Monday wasn’t the best day for me, but my father always says, “Get a good night’s sleep. Things will look different the following day.” Hearing his voice, I went to bed early and when I got up on Tuesday and went outside, the first thing I saw was my orchid had bloomed in triplicate! So beautiful! It really was a great way to start the day.
Other simple pleasures of the day came from a phone call from two people who were updating me about their lives, expressing their happiness, growth, and changes. The personal connection and time spent sharing stories as well as celebration of another person’s success was very healing.
Later, I went grocery shopping to restock on staple items and things to cook with this week. For some reason, I’ve been thinking about Turkey, a country I’ve never been to yet, but would really love to see at some point. While I was grocery shopping, I was thinking about Mediterranean food, so picked up a variety of things that sounded good such as olives, capers, sun-dried tomatoes, local cucumbers and tomatoes, and artisan quality fig walnut bread.
These were transformed into “mezze” for my meal, and for dessert, some lilikoi that a friend shared with me from her garden along with a little bit of dark chocolate. She gave me baby plants that popped up out of her yard, and at long last they are fruiting, so my own will be ripe very soon.
The magazine Whole Living reports that when women who are trying to lose weight eat meals they’ve made at home (especially lunch), they drop 5 pounds a year more than women who eat out. Those who eat regular meals every day lost 8 pounds more. (This is probably true for men as well given that restaurants in general tend to add a lot of fat, salt, and sugar to their food to make it taste better.)
Here’s an example of a quick, easy, and healthy meal that I made after the Thanksgiving holiday to carry to the beach. It’s a chilled soba noodle salad with tofu, veggies (like cilantro, cherry tomatoes, cabbage, carrots, cucumbers, and wakame), with peanut sauce. This is as simple as boiling the noodles, chopping the vegetables, and mixing together the ingredients for the dressing!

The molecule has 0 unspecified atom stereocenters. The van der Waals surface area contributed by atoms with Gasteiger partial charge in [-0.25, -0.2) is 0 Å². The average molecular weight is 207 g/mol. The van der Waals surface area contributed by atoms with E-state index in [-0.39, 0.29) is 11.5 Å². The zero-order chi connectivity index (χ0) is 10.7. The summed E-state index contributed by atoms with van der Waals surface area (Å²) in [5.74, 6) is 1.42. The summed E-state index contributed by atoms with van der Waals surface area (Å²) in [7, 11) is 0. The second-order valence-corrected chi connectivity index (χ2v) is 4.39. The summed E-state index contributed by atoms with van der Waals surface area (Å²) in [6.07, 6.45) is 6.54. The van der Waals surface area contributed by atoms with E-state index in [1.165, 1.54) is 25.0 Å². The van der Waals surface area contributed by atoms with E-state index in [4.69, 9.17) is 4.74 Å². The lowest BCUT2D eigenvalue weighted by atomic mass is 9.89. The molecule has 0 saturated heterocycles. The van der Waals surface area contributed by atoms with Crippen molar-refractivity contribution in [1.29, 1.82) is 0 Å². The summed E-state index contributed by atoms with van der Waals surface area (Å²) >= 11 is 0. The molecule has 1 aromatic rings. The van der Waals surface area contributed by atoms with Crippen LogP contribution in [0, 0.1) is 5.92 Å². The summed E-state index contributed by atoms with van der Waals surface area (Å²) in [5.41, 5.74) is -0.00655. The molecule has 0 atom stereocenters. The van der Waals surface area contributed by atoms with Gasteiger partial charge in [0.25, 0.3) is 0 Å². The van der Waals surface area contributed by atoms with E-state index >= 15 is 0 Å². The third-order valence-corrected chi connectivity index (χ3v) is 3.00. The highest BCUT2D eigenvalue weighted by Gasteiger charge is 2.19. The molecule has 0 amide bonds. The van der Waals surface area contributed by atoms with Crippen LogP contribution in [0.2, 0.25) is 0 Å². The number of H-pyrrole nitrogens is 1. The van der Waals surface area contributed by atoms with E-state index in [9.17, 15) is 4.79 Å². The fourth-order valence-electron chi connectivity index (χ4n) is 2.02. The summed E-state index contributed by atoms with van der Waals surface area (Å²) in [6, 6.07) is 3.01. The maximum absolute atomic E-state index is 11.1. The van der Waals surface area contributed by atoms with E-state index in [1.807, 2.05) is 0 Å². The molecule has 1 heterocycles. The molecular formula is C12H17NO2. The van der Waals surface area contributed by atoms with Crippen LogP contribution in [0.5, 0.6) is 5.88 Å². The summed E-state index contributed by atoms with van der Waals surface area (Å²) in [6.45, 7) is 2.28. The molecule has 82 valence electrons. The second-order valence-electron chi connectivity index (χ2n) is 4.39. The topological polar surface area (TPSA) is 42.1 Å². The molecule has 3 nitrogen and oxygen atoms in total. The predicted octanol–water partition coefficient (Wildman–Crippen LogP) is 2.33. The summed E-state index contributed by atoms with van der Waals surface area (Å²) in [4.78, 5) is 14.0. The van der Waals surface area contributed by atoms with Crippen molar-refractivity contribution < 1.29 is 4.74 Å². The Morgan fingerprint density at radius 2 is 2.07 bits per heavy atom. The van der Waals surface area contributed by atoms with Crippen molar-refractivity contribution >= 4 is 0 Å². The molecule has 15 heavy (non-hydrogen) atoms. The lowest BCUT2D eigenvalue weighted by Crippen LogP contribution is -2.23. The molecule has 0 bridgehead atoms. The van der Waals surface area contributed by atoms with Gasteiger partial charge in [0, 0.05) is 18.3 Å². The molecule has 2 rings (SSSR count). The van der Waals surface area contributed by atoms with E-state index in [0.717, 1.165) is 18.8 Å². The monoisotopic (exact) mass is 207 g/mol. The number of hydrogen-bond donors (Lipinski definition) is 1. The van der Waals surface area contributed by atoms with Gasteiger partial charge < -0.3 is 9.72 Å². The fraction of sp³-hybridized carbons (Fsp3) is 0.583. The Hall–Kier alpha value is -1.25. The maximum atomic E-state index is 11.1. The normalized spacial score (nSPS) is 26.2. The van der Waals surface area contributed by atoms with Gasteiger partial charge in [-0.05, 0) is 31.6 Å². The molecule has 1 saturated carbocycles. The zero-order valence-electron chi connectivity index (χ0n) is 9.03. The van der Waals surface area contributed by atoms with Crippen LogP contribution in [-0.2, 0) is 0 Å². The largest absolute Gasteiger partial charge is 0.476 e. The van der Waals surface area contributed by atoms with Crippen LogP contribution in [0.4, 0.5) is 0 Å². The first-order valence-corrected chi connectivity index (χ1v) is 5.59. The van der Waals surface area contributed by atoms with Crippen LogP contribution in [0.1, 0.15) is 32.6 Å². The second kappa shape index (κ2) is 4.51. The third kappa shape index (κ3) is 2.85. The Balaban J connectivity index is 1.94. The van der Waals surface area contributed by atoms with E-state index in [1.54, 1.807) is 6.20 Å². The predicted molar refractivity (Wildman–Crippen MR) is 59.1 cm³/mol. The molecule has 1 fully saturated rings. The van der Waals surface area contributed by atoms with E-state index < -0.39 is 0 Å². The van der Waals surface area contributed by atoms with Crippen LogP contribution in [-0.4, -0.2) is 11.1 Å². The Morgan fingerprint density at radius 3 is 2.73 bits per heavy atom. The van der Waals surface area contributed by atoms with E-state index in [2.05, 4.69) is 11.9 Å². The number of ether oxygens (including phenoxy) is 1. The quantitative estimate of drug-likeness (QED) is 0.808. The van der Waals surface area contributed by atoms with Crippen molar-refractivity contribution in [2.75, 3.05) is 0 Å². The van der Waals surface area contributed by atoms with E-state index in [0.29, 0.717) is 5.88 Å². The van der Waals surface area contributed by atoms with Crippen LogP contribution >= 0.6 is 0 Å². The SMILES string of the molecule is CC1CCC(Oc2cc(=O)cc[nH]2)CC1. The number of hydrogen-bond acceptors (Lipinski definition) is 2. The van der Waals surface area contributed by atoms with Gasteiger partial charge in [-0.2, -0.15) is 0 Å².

I was very lucky to return last week to Reppun Farm a place that seems somewhat like heaven on earth (land which is stewarded by the Reppun brothers, who are much more than local organic farmers)!
I was there learning about the chocolate making process with Dave of Madre Chocolate. It was wonderful to gulp in all the fresh air while simultaneously marveling at the 70+ types of fruit growing there. The chocolate making process is fascinating. Check it out some time!
Getting out in nature is just a fabulous thing to do to restore one’s natural balance and learning from others is truly so much fun.
And here are a few more photos from my recent trip:
For more amazing photo’s and info about Reppun Farm, here’s a post that I wrote when I went two years ago:
I’ve dabbled in composting before, but I was told that I wasn’t doing it quite right. I had a spinning composter, but worms don’t like to get tossed around. When I changed living arrangements, I sold my spinning composter and took a hiatus from the whole endeavor.
Throwing vegetable scraps away just didn’t feel right, and after attending the recent agriculture conference, I committed to seriously getting back into composting. I made my visit to the Waikiki Worm Company this afternoon and purchased all my new composting items. Here is the store owner getting my worms ready for me.
Mindy explained to me how to set up my system. First, I have to shred paper and place it into my composting bin. Then, I take the pile of worms and separate it from the vermicast, sprinkling the vermicast onto the paper to make a nice bed for the earthworms. It’s important to water it so that it stays moist. From there I take the ball of earthworms and place them onto the bed and let them wriggle their way into their bed of paper and vermicast.
Now I can begin to feed them, so I grabbed some alfalfa sprouts that I had leftover from a cooking class and sprinkled them in.
Finally, it’s important to cover the food with more paper, and then wet everything down, and place on the lid.
My system is now operational! I’m heading back to her shop on Saturday to pick up some compost tea to spray on the foilage of my plants.
I’m really seriously working on getting a big container garden going. Here is my kale, basil, thyme, chives, parsley, and Maui onions…. (hard to see but they are all in there!).
Cilantro and arugula are sprouting in some other containers…